At the end of the second decade of the 21st century, obesity as a public health issue has reached a fever pitch, as most weight loss initiatives – implemented by the government or private sector – have been, partially, or only temporarily successful.

Let’s Move

As first lady, Michele Obama launched a national movement entitled ‘Let’s Move,’ with a mission to launch the next generation of healthier kids. Let’s Move became a national initiative to help children born to grow up healthy, healthier than their parents – without weight issues and the associated health problems. The purpose of Let’s Move was to keep kids healthy enough to pursue any dream or goal they may have.  

Let’s Move provided access based on common sense. It offered information regarding –

  • Healthy food choices in schools and homes.
  • Affordable food choices that are healthy.
  • How to encourage children to be more physically active on a regular basis.

Let’s Move holds the distinction of being the first presidential task force regarding childhood obesity. This task force was responsible for reviewing programs and policies that dealt with childhood activity and nutrition – across the board – with a mission to create national policies and federal funding to improve resources aimed at reducing childhood obesity across the country.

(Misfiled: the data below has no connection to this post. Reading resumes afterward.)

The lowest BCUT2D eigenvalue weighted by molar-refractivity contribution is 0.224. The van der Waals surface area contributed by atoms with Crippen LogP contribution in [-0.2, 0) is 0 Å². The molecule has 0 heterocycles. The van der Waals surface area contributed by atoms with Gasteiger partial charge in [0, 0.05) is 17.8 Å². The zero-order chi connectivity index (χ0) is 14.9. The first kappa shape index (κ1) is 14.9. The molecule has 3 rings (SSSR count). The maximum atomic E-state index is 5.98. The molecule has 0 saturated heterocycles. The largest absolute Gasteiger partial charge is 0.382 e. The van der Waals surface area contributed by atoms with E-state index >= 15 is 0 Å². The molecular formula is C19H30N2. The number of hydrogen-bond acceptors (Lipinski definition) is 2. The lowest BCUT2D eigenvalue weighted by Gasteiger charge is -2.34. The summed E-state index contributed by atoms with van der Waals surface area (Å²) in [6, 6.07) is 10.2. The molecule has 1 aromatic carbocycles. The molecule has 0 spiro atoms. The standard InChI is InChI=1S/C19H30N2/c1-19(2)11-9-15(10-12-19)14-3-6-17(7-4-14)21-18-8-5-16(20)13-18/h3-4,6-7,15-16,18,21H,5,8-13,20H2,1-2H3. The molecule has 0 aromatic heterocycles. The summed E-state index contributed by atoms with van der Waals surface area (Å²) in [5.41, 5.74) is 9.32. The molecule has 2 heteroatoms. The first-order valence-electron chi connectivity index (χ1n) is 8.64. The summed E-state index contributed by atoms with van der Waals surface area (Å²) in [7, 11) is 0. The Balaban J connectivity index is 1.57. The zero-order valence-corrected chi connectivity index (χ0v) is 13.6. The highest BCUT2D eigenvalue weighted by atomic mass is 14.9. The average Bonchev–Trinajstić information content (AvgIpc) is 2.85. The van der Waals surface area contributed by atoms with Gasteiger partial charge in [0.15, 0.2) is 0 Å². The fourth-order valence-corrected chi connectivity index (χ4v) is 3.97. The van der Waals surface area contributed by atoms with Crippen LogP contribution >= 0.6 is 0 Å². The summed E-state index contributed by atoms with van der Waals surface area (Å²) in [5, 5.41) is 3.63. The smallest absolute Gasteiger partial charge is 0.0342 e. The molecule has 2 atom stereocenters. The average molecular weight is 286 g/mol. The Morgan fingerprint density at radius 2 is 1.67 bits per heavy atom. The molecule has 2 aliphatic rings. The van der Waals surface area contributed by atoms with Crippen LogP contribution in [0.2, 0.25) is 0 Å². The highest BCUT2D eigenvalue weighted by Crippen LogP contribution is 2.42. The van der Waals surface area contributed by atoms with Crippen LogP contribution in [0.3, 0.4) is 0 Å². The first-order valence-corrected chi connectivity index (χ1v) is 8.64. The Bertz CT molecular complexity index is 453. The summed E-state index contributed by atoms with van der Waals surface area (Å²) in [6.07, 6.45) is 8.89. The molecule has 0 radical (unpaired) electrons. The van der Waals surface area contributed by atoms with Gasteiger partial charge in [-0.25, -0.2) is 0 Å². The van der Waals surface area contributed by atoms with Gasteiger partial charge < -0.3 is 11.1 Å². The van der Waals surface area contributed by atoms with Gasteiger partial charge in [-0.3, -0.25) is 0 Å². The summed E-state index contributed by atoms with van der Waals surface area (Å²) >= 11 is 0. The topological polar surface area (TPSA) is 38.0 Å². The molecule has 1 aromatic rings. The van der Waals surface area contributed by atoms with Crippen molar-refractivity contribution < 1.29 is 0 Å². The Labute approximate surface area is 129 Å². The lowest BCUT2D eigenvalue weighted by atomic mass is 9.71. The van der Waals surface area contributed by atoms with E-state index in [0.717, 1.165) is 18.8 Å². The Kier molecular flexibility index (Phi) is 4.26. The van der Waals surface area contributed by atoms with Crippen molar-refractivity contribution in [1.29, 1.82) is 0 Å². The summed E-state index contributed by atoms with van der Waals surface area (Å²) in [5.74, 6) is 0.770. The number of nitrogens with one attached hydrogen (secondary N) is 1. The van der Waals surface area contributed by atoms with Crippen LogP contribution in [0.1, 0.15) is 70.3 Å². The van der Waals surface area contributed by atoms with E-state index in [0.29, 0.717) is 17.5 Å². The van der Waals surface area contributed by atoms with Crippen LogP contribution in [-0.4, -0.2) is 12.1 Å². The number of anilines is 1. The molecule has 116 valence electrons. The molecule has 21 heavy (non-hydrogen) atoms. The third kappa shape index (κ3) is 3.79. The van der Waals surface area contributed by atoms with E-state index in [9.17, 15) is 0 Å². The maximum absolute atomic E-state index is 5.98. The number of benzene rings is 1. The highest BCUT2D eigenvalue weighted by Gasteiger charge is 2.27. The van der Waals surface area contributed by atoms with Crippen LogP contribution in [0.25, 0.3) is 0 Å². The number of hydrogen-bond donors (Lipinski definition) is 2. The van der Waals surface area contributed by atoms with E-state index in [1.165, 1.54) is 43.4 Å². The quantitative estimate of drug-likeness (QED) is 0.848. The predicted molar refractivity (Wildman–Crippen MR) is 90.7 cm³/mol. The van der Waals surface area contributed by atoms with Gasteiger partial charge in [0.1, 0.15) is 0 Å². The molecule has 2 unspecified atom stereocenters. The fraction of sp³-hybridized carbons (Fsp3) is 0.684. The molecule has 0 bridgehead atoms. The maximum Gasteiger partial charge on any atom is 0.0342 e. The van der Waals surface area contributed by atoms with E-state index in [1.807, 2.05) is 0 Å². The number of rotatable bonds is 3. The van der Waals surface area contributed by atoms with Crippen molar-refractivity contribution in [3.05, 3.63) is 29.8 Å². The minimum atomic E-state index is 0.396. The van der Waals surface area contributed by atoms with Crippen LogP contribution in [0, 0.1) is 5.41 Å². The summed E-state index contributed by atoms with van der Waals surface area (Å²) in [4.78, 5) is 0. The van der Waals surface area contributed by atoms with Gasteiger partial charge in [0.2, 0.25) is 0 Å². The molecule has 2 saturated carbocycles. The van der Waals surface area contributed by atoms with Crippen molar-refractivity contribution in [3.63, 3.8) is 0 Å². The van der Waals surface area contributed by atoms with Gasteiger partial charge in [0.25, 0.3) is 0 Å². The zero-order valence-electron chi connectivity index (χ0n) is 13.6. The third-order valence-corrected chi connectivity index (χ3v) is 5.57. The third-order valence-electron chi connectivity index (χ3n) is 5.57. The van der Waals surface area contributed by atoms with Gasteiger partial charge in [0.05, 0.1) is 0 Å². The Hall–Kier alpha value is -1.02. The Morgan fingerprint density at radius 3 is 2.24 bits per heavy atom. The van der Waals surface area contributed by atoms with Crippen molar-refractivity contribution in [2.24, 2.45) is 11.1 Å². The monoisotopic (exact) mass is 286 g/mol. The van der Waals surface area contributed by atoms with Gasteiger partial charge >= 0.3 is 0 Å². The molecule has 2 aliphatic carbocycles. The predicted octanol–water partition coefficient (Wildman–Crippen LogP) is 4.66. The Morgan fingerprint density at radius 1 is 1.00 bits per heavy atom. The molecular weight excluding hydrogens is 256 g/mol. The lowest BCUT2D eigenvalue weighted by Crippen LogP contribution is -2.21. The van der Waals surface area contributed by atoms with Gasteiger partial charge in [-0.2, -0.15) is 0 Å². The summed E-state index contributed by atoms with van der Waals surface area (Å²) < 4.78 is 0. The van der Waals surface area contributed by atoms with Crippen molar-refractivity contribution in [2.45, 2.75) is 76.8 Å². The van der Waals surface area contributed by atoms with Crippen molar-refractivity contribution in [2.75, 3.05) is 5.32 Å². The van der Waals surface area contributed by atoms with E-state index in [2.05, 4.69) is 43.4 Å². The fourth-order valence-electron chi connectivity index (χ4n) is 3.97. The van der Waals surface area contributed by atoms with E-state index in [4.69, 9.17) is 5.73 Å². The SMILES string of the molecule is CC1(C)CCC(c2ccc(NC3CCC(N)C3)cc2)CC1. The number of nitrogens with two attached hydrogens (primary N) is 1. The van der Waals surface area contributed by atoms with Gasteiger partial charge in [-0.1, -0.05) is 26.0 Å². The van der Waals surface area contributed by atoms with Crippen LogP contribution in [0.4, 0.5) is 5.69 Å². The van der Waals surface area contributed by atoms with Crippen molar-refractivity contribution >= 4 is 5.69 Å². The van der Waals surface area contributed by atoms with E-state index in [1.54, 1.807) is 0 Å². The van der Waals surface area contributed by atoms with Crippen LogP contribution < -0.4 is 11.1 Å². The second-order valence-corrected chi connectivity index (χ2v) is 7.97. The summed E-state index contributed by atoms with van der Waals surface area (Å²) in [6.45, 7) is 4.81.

The Let’s Move Conceptual Pillars include –

  • The creation of programs to help all children have a healthy start.
  • The creation of programs that empower parents and caregivers of overweight or obese children.
  • The creation of programs that provide or manage the provision of healthy food in school systems.
  • The creation of programs that improve access to healthy and affordable foods to all.
  • The creation of programs that increase physical activity for all children and adults.

Everyone will need to partake in the effort to reduce childhood obesity, including –

  • Parents & caregivers who may be overweight themselves.
  • Elected officials at all government levels.
  • Private and public schools.
  • Health care professionals and the medical community with outreach programs.
  • Faith-based and community-based organizations.
  • Private sector companies supporting community efforts.

Why is Obesity a Problem?

Obesity as a public issue is a recognized medical problem because of its direct link to the increase in many health problems. These increased health risks impact a number of bodily functions, organs, and systems like –

  • Heart disease
  • Hypertension